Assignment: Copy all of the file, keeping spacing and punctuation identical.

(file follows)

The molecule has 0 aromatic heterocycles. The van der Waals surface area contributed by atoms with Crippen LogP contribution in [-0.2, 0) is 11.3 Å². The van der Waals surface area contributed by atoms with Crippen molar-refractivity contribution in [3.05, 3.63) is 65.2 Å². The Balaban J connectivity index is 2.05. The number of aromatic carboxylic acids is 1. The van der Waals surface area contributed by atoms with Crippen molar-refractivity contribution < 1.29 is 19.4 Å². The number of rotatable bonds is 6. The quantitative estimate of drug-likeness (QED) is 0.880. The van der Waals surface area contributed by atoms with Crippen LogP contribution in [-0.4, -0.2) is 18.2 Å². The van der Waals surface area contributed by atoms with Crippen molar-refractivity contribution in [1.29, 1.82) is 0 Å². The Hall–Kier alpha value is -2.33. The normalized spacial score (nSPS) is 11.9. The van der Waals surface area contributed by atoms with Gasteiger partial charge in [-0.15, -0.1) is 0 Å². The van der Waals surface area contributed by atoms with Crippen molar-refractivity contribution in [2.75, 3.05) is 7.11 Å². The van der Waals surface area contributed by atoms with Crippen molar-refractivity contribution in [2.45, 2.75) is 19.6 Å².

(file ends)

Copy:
The molecule has 0 aromatic heterocycles. The van der Waals surface area contributed by atoms with Crippen LogP contribution in [-0.2, 0) is 11.3 Å². The van der Waals surface area contributed by atoms with Crippen molar-refractivity contribution in [3.05, 3.63) is 65.2 Å². The Balaban J connectivity index is 2.05. The number of aromatic carboxylic acids is 1. The van der Waals surface area contributed by atoms with Crippen molar-refractivity contribution < 1.29 is 19.4 Å². The number of rotatable bonds is 6. The quantitative estimate of drug-likeness (QED) is 0.880. The van der Waals surface area contributed by atoms with Crippen LogP contribution in [-0.4, -0.2) is 18.2 Å². The van der Waals surface area contributed by atoms with Crippen molar-refractivity contribution in [1.29, 1.82) is 0 Å². The Hall–Kier alpha value is -2.33. The normalized spacial score (nSPS) is 11.9. The van der Waals surface area contributed by atoms with Gasteiger partial charge in [-0.15, -0.1) is 0 Å². The van der Waals surface area contributed by atoms with Crippen molar-refractivity contribution in [2.75, 3.05) is 7.11 Å². The van der Waals surface area contributed by atoms with Crippen molar-refractivity contribution in [2.45, 2.75) is 19.6 Å².